Minor guardianships require the appointment of a GAL.9 Wisconsin has two supreme court rules with special requirements for GAL work, but neither applies to minor guardianships. SCR 35 sets out requirements for a lawyer acting as GAL “for a child,” but does not include chapter 54 in its enumeration of statutes to which the rule applies. SCR 36 covers GAL appointments under chapter 54 but limits its application to GALs representing adults. Accordingly, the Wisconsin Supreme Court has not imposed any particular requirements on lawyers serving as GALs in minor guardianships.
Serving as GAL in a minor guardianship is difficult. Often, the GAL is the only lawyer involved and is constrained by the Rules of Professional Conduct from advising any of the participants as to law or procedure.10 If the petitioners are pro se, the GAL is put in the unfortunate position of explaining the Barstad standards to well-meaning people who see nothing about “unfit” or “compelling circumstances” in the pre-printed, mandatory forms. The GAL may receive incomplete contact information, if any, for the parties. Making arrangements to speak with the child may be time-consuming and frustrating. Generally, though, the GAL will:
Meet with the petitioners to confirm that they understand the process and the Barstad standards.
If the matter is not by consent, confirm that the Barstad factors are properly alleged (unlikely) or are at least provable by the petitioner.
Decide what to do if the Barstad factors cannot be proven.
Confirm that notice has been provided to all interested persons (but not volunteer to provide notice or to correct notice issues).
Meet with the child and explain the Nomination form (GN-3320) if the child is 14 or older, and determine if the child should attend court (optional under Wis. Stat. section 54.44(4)(b)).
Attempt to contact the parents of the minor to determine, or confirm, their positions.
Complete any investigation that may be necessary.
Decide whether to use Form GN 3325 and, if so, fill out the form.
Attend the hearing.
GN-3325 is the “Report of the Guardian ad Litem.” The statutes do not require the GAL to file a written report, but the existence of this “mandatory form” means that some counties require the GAL to complete and file this document. GN-3325 is nearly incomprehensible in its application to minor guardianships. The problems with the form far exceed the space available for this article. If the court requires the GAL to use the form, it is best to leave most of the blocks blank and, at the end, to insert language something like the following: “I did not advise the minor of the rights under paragraph 1 because those rights do not apply in this minor guardianship. I did not advise the minor of rights that are particular to adult guardianship proceedings based on grounds of incompetency, and I did not undertake any duties that would apply only in those types of guardianship. Most of the paragraphs on this mandatory form do not apply to minor guardianships.” Better yet, the GAL might convince the court to allow the GAL to make an oral report at the uncontested hearing.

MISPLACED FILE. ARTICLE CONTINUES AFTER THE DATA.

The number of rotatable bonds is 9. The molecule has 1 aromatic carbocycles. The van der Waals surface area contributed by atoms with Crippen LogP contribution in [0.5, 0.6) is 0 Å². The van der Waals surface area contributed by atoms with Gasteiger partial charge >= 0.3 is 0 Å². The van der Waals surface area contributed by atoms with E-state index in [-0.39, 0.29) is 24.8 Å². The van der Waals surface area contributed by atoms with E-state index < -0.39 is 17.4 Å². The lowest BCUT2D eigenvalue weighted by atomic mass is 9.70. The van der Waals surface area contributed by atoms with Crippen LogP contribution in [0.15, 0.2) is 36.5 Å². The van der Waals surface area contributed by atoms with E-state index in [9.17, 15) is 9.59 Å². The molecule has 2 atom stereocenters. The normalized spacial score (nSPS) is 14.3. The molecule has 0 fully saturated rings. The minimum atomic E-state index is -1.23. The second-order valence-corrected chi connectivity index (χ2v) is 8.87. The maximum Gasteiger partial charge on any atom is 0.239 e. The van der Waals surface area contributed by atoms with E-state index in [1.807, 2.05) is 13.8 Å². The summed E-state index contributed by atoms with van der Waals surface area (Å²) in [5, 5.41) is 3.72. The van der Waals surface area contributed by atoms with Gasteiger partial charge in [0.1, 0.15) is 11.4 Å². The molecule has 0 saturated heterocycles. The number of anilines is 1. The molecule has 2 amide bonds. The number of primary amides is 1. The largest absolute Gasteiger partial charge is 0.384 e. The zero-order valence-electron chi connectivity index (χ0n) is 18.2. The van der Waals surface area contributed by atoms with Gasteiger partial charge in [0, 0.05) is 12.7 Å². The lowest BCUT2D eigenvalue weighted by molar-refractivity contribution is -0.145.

Once a guardianship is entered, it can be dissolved only by court order. If a guardian no longer wants to be the guardian, the guardian would “resign” (using Form GN-3440) and the court would appoint a new guardian. Anecdotal reports indicate that some counties do not allow the guardian for a minor to “resign,” although the legal authority for this is tenuous.
If a parent wants to end the guardianship, the parent would file a petition (GN-3650) or, in some counties, simply write a letter to the court. The court would then appoint a GAL and hold a hearing on the request pursuant to Wis. Stat. section 54.64. These hearings can be complicated and frustrating. The Barstad rule and factors apply: the current guardians have the burden of proof to show that the parent or parents are unfit or unwilling at the current time. Because the party with the burden of proof presents evidence first, the guardians – typically pro se and confused about the proof required – must present evidence showing that the parent, about whom they may have little information, is currently unfit or that there are other compelling reasons (pursuant to Barstad) that the guardianship should continue. The court-appointed GAL is often the only attorney in the courtroom.
Particularly in situations in which the county avoided a chapter 48 case by encouraging a chapter 54 private guardianship, the guardians will feel betrayed by the legal system. Overall, the postjudgment guardianship proceedings are difficult for the court, the parties, the GAL, and ultimately, for the child.
Chapter 54 minor guardianships are challenging for all involved. Until the laws are revised, lawyers and courts will continue to struggle with the statutes, forms, and case law, and the process will continue to vary widely from county to county. The only sure bet is that the court will not impose a minor guardianship over the objections of a fit and willing parent.
1 Wis. Stat. § 48.977.
2 Wis. Stat. § 54.50.
3 Wis. Stat. § 54.10(1).
4 118 Wis. 2d 549, 348 N.W.2d 479 (1984).
5 SCR 20:1.7.
6 SCR 20:1.5.
7 SCR 20:1.15.
8 Wis. Stat. § 54.44(1).
9 Wis. Stat. § 54.40(1).
10 SCR 20:4.3.